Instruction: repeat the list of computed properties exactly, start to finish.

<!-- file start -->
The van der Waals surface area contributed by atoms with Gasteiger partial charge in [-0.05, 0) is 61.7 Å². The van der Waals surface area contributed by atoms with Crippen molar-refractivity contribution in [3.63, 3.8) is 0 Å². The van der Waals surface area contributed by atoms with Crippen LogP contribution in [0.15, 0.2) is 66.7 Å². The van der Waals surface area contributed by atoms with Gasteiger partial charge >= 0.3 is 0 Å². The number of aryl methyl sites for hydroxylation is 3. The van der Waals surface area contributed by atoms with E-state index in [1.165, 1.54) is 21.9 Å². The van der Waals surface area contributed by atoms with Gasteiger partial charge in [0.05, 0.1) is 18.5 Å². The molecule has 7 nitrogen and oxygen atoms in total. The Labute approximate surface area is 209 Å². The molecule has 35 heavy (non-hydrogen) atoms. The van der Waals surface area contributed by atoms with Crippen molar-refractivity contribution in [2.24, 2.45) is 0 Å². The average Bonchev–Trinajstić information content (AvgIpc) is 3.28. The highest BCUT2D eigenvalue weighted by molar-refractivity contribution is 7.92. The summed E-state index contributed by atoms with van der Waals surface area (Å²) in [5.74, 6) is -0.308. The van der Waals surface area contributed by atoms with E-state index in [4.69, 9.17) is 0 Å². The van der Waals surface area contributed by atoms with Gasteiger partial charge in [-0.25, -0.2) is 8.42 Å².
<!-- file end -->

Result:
The van der Waals surface area contributed by atoms with Gasteiger partial charge in [-0.05, 0) is 61.7 Å². The van der Waals surface area contributed by atoms with Crippen molar-refractivity contribution in [3.63, 3.8) is 0 Å². The van der Waals surface area contributed by atoms with Crippen LogP contribution in [0.15, 0.2) is 66.7 Å². The van der Waals surface area contributed by atoms with Gasteiger partial charge >= 0.3 is 0 Å². The number of aryl methyl sites for hydroxylation is 3. The van der Waals surface area contributed by atoms with E-state index in [1.165, 1.54) is 21.9 Å². The van der Waals surface area contributed by atoms with Gasteiger partial charge in [0.05, 0.1) is 18.5 Å². The molecule has 7 nitrogen and oxygen atoms in total. The Labute approximate surface area is 209 Å². The molecule has 35 heavy (non-hydrogen) atoms. The van der Waals surface area contributed by atoms with Crippen molar-refractivity contribution in [2.24, 2.45) is 0 Å². The average Bonchev–Trinajstić information content (AvgIpc) is 3.28. The highest BCUT2D eigenvalue weighted by molar-refractivity contribution is 7.92. The summed E-state index contributed by atoms with van der Waals surface area (Å²) in [5.74, 6) is -0.308. The van der Waals surface area contributed by atoms with E-state index in [4.69, 9.17) is 0 Å². The van der Waals surface area contributed by atoms with Gasteiger partial charge in [-0.25, -0.2) is 8.42 Å².